No matter what type of offense you have been charged with, you need to know whether the officer had sufficient PC or RAS to stop you, frisk you, search you or your property, or take other action that leads to finding evidence against you or arresting you. Our experienced criminal defense attorneys routinely evaluate and argue issues related to PC and RAS in a wide variety of cases. Call Greenspun Shapiro today to discuss whether you can challenge the arrest, search, or other conduct of the police, and to find out how raising such a challenge may help your case.
What is a protective order? What are the different types of protective orders?
When referencing restraining orders or court orders prohibiting contact between individuals, you have probably heard the terms “emergency protective order,” “two-year protective order,” and “preliminary protective order” used interchangeably. However, while they are all forms of restraining orders, they each have a different meaning.
Why Do People Get Protective Orders?
Protective orders are necessary and highly beneficial in a lot of abusive relationships, but people will often seek protective orders unnecessarily to gain leverage in domestic disputes. Protective orders are civil matters; therefore, if you are served with a protective order it is not a criminal charge and you will not have a criminal record. However, protective orders often go hand-in-hand with criminal matters. Regardless of the reason, it is important you seek counsel if you need a protective order or have been served with one.
Where Are Protective Order Hearings Held?
Hearings will be held in the Juvenile and Domestic Relations District Court if the alleged abuse is committed against a family or household member; otherwise, the hearing will be held in the General District Court.
What Are The Different Types of Protective Orders?
1. Emergency Protective Order
An emergency protective order pursuant to Virginia Code § 16.1-253.4 is typically issued by a magistrate or judge upon the request of a law enforcement officer who issued a warrant for domestic assault and battery. In other words, if someone is arrested for domestic assault, an emergency protective order will be issued to protect the victim. These protective orders are short and only last for 72 hours. The purpose of an emergency protective order is to provide the victim a safe window of time to file for a preliminary protective order.
2. Preliminary Protective Order
Preliminary protective orders pursuant to Virginia Code § 16.1-253.1 are the first step toward obtaining a permanent protective order. Preliminary protective orders are issued by a judge if the victim can establish probable cause that he or she was recently abused or is in reasonable fear of being abused. If abuse has been established, the judge will grant a preliminary protective order, which lasts for 15 days. Because the respondent, or person against which the preliminary protective order is filed, has the right to have his or her side heard, a full hearing on the matter is set within those 15 days. A judge will hear the evidence and then determine whether or not to grant a permanent protective order.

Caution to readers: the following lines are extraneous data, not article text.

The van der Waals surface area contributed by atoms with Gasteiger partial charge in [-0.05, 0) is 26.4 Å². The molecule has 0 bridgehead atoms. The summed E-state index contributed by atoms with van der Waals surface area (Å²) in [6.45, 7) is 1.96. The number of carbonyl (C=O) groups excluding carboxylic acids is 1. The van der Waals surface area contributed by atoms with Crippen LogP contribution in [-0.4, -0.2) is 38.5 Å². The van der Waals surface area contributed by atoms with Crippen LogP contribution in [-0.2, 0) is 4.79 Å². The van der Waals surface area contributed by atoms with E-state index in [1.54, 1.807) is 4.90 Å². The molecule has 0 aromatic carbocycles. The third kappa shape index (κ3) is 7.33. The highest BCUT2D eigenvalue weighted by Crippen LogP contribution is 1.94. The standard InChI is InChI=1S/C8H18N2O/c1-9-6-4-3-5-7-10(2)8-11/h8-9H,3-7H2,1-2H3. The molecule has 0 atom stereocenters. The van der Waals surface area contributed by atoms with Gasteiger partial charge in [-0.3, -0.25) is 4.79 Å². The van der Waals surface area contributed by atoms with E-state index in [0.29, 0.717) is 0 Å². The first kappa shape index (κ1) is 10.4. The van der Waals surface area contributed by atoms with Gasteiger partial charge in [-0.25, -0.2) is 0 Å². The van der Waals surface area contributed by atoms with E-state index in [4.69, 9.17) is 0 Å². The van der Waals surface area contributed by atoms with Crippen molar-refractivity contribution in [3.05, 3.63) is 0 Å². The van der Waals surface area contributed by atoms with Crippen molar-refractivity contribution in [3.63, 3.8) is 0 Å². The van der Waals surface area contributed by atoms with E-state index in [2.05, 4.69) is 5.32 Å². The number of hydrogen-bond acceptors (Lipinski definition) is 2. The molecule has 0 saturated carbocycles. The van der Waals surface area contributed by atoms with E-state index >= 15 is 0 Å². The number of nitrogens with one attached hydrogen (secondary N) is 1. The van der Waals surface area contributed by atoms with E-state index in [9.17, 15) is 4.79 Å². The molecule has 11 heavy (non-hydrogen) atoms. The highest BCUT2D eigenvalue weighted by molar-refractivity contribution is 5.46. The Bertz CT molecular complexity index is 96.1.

3. Two-Year Protective Order
A two-year protective order may be issued pursuant to Virginia Code § 19.2-152.1. While many people refer to this as a “permanent” protective order, it is not permanent because it can only be issued for a maximum of two years in Virginia. To grant the two-year protective order, a judge must find by a preponderance of the evidence that the victim has suffered an act of family abuse (Virginia Code § 16.1-228) or an act of violence, force or threat (Virginia Code § 19.2-152.7:1), placing him or her in fear.
What Kind of Protection or Relief Can I Get with a Protective Order?
Virginia Code § 16.1-279.1 provides the remedies and relief the court can grant with the issuance of a two-year protective order. This can range from exclusive use and possession of a residence and/or car, to temporary visitation, custody and/or child support related to couples’ children.
What is a Protective Order Violation?
Violation of a protective order can have serious consequences such as mandatory jail time and misdemeanor or felony convictions (Virginia Code § 16.1-253.2). In other words, although the issuance of a protective order does not mean you have a criminal record, if you violate the order, you will be charged criminally. You can violate a protective order simply by sending a text message or email, if the order requires absolutely no contact. It is possible to fashion a protective order to allow for some communication if necessary (such as in cases of parents with shared custody of children); however, the court’s order must be strictly followed.
Can I Extend the Protective Order for More Than Two Years?
Virginia Code § 19.2-152.10:B allows a protective order to be extended prior to the expiration of the two years if the court finds the victim needs further protection.
Each order provides a source of safety and protection to someone who has been abused; however, it is important to consult with an experienced attorney at Greenspun Shapiro if you would like to petition for a protective order or have been served with a protective order.
Firearm Rights: When and How They May Be Lost and Restored